A landmark development at Broughton Moor's Derwent Forest has been revealed, which would also see public access restored to the site for the first time in decades.

It is hoped it will kickstart a housing revolution locally which will also have a national impact.

Plans for an 75-home 'village' and a visitor centre on a separate area of the 1,050-acre site, will be submitted to Allerdale council's planners next month.

And people living around Derwent Forest will get the chance to have their say at a drop-in session on Wednesday, January 29 at Broughton Moor Village Hall.

Owner Derwent Forest Development Consortium said it hoped the next phase of development would start a conversation about the future of housing.

Nigel Catterson, the consortium's executive chairman, said: "We want to put people first and cars second. This is the first of a series of communities based around village greens and will range from 'affordable' houses to those at the higher end of the market.

"We have always had a certain ethos about the development of Derwent Forest and it is gratifying to see the national and international conversation turn seriously to sustainable living. This is what we are aiming for."

He added that people were much more aware of their impact on the planet, thanks to the likes of Greta Thunberg and David Attenborough, and he hoped these homes would be help kickstart the evolution of living.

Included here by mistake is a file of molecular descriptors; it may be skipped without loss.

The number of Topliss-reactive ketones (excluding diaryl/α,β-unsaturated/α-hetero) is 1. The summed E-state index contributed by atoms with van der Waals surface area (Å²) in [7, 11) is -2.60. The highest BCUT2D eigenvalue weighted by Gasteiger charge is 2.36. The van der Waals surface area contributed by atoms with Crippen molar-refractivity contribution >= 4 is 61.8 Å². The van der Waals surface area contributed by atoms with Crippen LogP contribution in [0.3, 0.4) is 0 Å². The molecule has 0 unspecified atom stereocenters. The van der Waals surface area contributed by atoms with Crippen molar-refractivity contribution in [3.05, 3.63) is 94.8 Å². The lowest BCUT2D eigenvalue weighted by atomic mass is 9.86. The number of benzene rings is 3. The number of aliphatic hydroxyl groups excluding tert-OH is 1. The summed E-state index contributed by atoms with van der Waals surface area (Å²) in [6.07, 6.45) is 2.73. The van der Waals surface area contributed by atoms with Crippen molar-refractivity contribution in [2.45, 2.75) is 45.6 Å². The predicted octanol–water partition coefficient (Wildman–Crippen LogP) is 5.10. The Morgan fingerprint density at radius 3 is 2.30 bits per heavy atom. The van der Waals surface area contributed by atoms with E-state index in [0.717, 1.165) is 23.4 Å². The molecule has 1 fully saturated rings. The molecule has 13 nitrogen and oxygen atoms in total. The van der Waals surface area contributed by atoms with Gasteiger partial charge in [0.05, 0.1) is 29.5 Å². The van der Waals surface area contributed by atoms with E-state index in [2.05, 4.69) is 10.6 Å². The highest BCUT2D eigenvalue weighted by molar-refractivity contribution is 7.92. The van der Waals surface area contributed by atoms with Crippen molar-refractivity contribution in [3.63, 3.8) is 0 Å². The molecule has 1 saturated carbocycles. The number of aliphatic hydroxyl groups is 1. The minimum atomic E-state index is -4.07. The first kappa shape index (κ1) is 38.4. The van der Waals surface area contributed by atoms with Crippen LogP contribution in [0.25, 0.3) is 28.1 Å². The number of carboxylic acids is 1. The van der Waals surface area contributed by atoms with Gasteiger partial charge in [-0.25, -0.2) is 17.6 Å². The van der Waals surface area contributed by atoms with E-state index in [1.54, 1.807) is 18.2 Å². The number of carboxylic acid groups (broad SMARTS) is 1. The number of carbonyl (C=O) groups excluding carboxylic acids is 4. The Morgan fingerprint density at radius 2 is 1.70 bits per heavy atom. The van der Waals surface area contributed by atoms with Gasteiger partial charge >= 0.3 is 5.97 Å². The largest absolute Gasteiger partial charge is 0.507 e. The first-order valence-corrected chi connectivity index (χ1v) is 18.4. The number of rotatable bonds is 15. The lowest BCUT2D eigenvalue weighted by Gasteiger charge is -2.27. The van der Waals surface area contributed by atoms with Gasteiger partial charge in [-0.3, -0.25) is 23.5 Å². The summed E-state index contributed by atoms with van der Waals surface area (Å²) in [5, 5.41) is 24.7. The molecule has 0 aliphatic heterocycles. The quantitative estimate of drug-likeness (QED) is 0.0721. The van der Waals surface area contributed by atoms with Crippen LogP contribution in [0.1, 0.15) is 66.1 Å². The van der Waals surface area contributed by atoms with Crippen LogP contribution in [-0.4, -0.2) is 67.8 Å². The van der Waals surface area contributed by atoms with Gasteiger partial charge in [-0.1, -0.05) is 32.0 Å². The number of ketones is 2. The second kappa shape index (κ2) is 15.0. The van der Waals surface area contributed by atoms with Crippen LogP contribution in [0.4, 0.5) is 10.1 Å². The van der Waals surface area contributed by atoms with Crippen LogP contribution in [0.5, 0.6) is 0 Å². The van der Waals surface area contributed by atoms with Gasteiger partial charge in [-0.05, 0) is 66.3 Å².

If approved by planners, the homes – a mixture of semi-detached and detached properties – would be built by a developer, as yet unnamed.

The site is to the north east of the plots earmarked for 24 self-build houses, a separate project being led by Reiver Homes, part of the Story Group.

Dylan Jones, of A2 Architects, has been working on the new 75-home scheme. He and his team are in the final stages of drawing up the plans, ready for submission.

He said: "We are working with the legacy the Ministry of Defence left too. There are redundant explosive store buildings there, which are part of the history of the site and one would be turned into a community hall. One of them would be demolished, but we would bring in a facsimile and create six apartments.

"If we are successful with the planning permission, we hope that the homes will be ready in around 18 months to two years."

A second application for a visitor centre, at the west end of the site, is also due to be lodged.

Dylan added: "The consortium is really keen to get public access back onto the site and if we get approval, we will create the centre on a helipad that is already there.

"It could be used for education and would have a little cafe. It would mean people could come in and have a look at the site, see the Jubilee Wood which was planted and connect with it again."

He said he anticipated that if given the green light, the centre would be in place within 12 to 18 months.

Dylan said: "These are the first stages of a masterplan for the site, which we're also working on, which has many different aspects to it."

Financial backing has been arranged by Tower Grange Finance. Executive director Steven Peck said he was excited about the wider plans for Derwent Forest, which overlapped with other investments it was involved in.

BLOB Anyone who would like to see the plans and talk to representatives from the consortium can attend Broughton Moor Village Hall on Wednesday, January 29, from 3.30pm.